Saturday, 24 November 2012

Moustache Styles –The Handlebar & Imperial

 Two more moustache styles today, both very vintage styles.
First the  handlebar moustache, which can be worn either large or small (“petit handlebar”); it is characterized by the fact that it is bushy and must be worn long enough to curl the ends upward, which is usually achieved with styling wax.  I would call  Hercule Poirot’s moustache (as portrayed by David Suchet) a petit handlebar.
For some reason Hercule always reminds me of Mr Monopoly, or Rich Uncle Pennnybags, maybe it the dapper suit, I’m not sure, but he also has a handle bar moustache, but not a petit one.
Other mascots with handle bar moustaches includes that of Pringles, and National Bohemian Beer, (you can click the links if you want to see them).  Other famous handle bar moustaches are these:
Wyatt Earp, American gambler, investor, and lawman at about age 33, c. 1880.
General George. A. Custer. This photo was taken between 1855 and 1865, (after the Civil War he had more of a walrus moustache, which I’ll look at later.)
Theodore Roosevelt, 26th President of the United States, September 14, 1901 – March 4, 1909.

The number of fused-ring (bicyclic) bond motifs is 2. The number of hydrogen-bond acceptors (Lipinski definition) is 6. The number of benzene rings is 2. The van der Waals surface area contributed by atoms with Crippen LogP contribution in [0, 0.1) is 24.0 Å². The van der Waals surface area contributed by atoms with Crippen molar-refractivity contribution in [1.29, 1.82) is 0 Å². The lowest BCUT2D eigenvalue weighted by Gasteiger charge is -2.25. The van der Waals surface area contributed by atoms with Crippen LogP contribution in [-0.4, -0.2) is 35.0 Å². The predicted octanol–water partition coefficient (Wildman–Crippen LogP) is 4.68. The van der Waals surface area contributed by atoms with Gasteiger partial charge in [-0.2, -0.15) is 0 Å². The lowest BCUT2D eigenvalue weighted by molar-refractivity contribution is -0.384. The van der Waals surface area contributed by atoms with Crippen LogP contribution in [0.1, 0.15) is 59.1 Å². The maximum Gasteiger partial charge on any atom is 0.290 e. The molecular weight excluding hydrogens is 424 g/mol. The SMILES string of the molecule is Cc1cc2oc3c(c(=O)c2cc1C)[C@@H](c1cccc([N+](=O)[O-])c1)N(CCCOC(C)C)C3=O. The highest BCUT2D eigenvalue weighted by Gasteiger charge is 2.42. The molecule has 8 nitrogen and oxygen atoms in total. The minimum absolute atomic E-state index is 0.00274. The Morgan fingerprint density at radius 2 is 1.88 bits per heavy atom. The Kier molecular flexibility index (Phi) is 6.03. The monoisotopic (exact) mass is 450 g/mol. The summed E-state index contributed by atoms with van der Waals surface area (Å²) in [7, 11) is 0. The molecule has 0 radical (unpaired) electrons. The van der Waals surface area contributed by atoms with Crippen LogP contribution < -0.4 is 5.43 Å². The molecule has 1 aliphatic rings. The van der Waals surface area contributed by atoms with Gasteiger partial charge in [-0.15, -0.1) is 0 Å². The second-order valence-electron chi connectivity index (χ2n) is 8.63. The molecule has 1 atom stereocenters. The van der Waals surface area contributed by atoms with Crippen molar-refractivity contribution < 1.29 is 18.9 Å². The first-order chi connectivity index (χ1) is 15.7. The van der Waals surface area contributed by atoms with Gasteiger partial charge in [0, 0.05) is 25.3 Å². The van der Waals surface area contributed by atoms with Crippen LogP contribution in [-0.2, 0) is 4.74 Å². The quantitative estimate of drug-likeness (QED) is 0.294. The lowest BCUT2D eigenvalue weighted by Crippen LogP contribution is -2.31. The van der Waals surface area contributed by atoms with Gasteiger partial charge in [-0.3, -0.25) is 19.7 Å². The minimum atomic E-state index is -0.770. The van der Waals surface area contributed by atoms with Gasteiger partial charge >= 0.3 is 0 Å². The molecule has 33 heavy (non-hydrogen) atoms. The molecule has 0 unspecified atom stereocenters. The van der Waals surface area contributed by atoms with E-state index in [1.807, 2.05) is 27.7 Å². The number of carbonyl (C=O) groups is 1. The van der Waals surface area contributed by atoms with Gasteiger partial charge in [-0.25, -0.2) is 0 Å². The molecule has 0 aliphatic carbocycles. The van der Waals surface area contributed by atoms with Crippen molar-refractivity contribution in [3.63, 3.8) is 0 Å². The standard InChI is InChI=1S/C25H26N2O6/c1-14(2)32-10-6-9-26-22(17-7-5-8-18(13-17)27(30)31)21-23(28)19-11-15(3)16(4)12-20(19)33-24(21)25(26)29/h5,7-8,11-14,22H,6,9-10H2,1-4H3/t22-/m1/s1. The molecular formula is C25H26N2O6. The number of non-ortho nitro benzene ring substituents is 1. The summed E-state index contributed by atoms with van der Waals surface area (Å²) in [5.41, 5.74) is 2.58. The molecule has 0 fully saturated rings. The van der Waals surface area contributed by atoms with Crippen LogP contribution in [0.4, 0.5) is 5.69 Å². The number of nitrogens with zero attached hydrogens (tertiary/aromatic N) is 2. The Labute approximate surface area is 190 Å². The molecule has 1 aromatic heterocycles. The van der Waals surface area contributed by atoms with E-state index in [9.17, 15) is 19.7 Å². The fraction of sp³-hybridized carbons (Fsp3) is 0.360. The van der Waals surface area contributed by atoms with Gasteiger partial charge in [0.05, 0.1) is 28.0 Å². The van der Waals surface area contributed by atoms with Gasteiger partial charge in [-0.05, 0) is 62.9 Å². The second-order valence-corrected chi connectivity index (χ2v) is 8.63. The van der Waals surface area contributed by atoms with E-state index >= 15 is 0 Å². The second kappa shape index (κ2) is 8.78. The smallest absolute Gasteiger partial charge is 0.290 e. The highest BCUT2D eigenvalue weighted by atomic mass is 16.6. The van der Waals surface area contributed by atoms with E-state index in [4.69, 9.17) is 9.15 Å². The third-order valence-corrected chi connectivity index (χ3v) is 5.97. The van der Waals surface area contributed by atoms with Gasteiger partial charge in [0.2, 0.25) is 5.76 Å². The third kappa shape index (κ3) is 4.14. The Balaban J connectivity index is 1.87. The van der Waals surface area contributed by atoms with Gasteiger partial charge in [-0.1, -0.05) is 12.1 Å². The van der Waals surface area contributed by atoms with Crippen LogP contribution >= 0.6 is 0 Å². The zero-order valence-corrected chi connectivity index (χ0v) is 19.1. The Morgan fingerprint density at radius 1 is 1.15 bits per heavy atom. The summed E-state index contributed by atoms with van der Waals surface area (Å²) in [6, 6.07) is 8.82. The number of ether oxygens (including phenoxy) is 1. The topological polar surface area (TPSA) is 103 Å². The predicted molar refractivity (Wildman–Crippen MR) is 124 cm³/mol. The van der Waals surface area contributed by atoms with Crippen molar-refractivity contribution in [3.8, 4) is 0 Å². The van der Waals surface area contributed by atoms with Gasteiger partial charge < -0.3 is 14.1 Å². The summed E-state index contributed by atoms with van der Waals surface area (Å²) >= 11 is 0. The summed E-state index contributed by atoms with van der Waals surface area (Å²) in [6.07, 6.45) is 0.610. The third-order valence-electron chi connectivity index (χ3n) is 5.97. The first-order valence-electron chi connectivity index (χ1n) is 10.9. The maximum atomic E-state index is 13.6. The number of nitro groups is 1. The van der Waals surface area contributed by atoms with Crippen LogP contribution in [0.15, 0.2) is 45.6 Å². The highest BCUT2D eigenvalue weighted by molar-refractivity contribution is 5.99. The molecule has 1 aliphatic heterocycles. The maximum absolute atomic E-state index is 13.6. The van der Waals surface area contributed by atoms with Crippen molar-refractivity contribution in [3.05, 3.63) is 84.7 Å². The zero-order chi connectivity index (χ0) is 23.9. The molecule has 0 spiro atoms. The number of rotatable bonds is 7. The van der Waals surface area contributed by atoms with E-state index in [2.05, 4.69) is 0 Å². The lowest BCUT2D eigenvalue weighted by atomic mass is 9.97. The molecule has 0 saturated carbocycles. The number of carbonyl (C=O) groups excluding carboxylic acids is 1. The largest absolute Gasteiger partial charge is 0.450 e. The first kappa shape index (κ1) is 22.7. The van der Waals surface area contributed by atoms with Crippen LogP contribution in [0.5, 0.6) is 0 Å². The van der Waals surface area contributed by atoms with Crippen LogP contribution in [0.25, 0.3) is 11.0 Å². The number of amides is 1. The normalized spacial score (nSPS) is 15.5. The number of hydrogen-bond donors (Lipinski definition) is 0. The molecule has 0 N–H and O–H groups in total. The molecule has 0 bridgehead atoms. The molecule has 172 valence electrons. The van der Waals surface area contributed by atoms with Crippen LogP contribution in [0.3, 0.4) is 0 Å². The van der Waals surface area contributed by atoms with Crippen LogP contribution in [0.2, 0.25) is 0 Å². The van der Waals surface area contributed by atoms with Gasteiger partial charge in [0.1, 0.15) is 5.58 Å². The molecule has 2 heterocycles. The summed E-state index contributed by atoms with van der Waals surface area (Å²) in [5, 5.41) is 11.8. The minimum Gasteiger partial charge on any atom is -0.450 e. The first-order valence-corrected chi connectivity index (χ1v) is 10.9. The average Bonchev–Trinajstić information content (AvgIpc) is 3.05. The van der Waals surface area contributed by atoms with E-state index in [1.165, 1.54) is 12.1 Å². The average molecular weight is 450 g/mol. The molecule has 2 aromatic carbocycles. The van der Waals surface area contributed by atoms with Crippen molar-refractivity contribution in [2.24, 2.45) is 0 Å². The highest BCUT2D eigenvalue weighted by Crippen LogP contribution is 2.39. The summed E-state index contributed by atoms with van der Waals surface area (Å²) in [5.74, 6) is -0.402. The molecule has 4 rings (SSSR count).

John L. Sullivan
John L. Sullivan (1858-1918) world heavyweight champion in 1892.
Archduke Franz Ferdinand, whose death in 1914 sparked WWI.
The handle bar moustache appears to have been popular from the mid 1800s to about the 1940s, as these few photos show.
Andrew Fisher (29 August 1862 – 22 October 1928) was Australia’s fifth Prime Minister , from 1910, on three separate occasions, and also seems to be the last Prime Minister who sported a moustache.
A Great War studio portrait of a British private and his wife, c. 1915. source
Wincenty Witos, Polish Prime Minister 1920, 1923,1926.
More information about handlebar moustaches, including how to apply wax, can be found at the Handlebar Club.
Rather than waxing the moustache upwards, some decided to let it grown upwards, and so the Imperial.
A large moustache growing from both the upper lip and cheeks, whiskers from the cheeks are styled pointing upward.  A style favoured by British Imperialists of the 18th and late 19th centuries in particular.
A Scottish soldier, General George Campbell of Inverneill, with a large imperial moustache c.1790.
Ambrose Burnside was an American soldier, railroad executive, inventor, industrialist, politician from Rhode Island, and a Union Army general. He took the imperial moustache to a whole new level, and not surprisingly, the sideburn is named after him.
It’s not my favourite style, I must admit, although this prize winning moustache from  Otto  Schmidt of Germany is quite spectacular!
More moustaches next time.
Deb xxx

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